The Javan pied starling (Gracupica jalla) is a captive in its own home. Thousands of these endemic songbirds once congregated in the safety of tall trees to roost after spending their days feasting on insect larvae. Today, however, the Javan pied starling is conspicuously absent from the wild, yet readily found caged in markets and houses across the Indonesian island of Java.
In a recent study, researchers Bas van Balen of Dutch organization Basilornis Consults, and Nigel Collar of BirdLife International document the insidious disappearance of Javan pied starlings from across their native range. Like a pair of detectives, Van Balen and Collar combed through evidence to explain the starling’s disappearance. What they found were two possible culprits: overharvesting for the trade, and overuse of pesticides that kill the songbird’s prey.
Java, the most populous island in the Indonesian archipelago, is known for its remarkable biodiversity and high species endemism. Overexploitation of natural resources, however, is transforming the Javan landscape and threatening indigenous flora and fauna.
“Fifty to hundred years ago the Javan Pied Starling was one of the commonest birds in Java’s farmlands,” Van Balen said in an IUCN press release. “Now, no wild birds are known to survive in the wild. Just a few occasional [escapes] can be seen.”
Drastic declines in native songbird populations across Asia, driven by unsustainable harvesting for the pet trade, have led experts to declare an Asian songbird crisis. In response, the IUCN formed the Asian Songbird Trade Specialist Group (ASTSG), a team of experts dedicated to researching and conserving the region’s songbirds.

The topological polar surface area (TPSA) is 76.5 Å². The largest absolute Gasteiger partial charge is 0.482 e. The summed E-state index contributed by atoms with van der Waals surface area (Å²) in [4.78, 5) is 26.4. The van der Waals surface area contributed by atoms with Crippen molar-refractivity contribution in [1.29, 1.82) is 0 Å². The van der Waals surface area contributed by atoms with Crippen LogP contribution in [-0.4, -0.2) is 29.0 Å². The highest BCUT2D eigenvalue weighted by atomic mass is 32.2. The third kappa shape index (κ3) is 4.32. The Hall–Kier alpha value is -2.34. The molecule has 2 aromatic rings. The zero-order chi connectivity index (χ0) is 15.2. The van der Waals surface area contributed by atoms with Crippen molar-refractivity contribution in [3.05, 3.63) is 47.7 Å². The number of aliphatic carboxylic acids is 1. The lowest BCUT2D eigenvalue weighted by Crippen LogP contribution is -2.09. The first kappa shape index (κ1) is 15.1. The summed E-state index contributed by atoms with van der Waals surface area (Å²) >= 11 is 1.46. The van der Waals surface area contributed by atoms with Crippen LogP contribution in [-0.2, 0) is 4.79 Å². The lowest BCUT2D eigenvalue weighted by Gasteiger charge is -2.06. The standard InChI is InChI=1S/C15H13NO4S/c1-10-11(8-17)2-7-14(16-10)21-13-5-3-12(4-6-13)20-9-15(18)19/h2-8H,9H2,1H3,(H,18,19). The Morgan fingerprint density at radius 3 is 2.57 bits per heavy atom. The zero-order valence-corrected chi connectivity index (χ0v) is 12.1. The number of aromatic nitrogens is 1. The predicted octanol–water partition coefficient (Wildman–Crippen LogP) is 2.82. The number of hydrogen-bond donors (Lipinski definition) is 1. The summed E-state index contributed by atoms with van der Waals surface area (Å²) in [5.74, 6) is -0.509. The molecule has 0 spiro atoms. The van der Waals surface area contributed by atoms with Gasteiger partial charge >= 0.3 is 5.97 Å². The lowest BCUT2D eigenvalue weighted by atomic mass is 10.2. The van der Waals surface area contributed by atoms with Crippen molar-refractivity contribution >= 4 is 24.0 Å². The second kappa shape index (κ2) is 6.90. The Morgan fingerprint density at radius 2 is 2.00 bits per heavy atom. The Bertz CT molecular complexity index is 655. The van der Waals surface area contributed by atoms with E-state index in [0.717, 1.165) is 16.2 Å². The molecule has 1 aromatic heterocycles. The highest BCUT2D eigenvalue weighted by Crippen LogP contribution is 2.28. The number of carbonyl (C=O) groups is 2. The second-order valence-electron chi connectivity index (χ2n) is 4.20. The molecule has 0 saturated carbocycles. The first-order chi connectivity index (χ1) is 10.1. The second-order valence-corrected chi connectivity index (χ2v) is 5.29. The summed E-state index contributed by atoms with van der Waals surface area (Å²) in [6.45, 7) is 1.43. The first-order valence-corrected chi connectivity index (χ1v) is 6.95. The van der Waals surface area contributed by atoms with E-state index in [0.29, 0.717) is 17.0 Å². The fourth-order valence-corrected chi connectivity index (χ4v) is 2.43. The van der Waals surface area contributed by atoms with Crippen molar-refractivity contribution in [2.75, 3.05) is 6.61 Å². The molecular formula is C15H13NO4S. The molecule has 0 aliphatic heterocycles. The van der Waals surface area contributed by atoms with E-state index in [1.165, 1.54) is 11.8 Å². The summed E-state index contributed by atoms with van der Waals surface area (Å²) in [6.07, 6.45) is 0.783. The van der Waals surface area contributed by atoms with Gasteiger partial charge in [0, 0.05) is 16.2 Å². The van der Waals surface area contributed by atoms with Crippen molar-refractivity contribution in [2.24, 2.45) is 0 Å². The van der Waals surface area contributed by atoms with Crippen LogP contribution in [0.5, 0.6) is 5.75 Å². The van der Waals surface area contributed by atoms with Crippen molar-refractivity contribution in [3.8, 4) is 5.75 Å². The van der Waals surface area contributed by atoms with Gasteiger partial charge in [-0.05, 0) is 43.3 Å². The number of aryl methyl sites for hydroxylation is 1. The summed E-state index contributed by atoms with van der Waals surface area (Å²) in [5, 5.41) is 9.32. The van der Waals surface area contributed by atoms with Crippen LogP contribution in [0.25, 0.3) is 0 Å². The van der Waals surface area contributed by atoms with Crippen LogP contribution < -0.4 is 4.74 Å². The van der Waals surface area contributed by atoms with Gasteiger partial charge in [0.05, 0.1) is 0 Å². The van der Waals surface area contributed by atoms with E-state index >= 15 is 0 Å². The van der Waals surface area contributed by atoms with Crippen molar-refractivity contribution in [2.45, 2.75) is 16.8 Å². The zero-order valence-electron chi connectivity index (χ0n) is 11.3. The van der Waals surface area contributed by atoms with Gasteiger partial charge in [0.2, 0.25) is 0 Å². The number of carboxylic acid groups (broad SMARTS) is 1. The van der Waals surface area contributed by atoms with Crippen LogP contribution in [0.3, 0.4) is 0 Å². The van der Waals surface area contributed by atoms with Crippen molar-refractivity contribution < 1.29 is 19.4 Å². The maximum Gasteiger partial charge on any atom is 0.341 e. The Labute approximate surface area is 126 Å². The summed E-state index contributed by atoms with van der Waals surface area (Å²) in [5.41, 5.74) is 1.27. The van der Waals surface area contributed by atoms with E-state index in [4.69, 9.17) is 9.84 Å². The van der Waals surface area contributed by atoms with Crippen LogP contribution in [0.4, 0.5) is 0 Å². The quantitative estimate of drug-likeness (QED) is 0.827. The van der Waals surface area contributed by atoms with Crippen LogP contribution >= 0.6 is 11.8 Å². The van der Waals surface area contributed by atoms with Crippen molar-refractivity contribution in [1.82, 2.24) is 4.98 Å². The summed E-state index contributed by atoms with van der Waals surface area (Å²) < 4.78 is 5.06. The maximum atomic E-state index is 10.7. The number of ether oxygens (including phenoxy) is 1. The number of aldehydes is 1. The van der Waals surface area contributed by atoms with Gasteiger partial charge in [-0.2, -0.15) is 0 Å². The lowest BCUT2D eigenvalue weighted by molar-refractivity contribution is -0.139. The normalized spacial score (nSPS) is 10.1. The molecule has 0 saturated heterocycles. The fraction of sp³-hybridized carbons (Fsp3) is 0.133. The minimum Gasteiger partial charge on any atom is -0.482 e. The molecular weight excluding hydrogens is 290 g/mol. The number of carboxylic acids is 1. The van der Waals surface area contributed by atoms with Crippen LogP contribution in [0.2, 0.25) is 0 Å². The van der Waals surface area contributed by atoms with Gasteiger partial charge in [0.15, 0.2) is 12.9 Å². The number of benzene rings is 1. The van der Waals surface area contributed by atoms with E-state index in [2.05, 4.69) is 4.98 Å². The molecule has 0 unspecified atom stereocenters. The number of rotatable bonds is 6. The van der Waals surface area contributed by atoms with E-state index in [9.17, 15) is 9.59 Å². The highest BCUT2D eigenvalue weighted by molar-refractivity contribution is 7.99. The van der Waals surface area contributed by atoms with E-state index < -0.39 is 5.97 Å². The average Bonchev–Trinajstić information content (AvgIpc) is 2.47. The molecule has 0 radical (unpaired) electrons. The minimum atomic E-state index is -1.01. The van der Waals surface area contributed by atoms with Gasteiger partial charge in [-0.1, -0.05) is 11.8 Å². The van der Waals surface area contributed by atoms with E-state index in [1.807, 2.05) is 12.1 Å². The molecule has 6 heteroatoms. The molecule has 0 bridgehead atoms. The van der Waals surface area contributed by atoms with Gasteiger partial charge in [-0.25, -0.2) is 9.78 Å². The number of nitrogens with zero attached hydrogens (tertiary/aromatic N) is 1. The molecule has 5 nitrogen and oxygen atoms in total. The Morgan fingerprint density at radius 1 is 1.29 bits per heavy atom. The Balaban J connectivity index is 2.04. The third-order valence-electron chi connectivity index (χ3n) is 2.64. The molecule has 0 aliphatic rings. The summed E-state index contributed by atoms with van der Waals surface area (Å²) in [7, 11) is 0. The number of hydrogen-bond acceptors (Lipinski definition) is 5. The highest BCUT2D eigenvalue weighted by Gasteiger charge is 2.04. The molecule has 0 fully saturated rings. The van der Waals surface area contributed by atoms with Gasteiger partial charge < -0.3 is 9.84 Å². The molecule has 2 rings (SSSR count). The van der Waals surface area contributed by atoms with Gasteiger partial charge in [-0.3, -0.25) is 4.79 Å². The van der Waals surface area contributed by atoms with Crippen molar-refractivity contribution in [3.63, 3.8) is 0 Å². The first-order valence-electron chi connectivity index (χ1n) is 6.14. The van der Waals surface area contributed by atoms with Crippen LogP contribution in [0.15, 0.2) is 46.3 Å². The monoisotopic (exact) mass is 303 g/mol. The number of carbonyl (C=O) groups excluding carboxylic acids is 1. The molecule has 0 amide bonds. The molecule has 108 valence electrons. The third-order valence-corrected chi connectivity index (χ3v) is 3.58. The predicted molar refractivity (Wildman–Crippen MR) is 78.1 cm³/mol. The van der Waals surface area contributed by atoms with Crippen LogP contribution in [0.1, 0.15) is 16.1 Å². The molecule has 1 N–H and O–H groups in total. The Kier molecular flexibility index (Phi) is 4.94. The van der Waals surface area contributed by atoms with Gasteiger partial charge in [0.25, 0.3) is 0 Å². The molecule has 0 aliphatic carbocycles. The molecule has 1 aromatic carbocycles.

Since its inception, the group has identified 44 bird species threatened by the trade; eight of these, including the Javan pied starling, are critically endangered. Yet the ASTSG is concerned that some birds are being overlooked.
“There are a number of [Asian songbird] taxa not universally recognized as full species,” David Jeggo, ASTSG chair, told Mongabay. “As a consequence, they are not on the [IUCN] Red List as threatened, but are very close to extinction.”
Meanwhile, keeping wild-caught birds as pets remains a cornerstone of Javanese culture, with some estimates claiming there are more birds in Indonesian households than in the wild.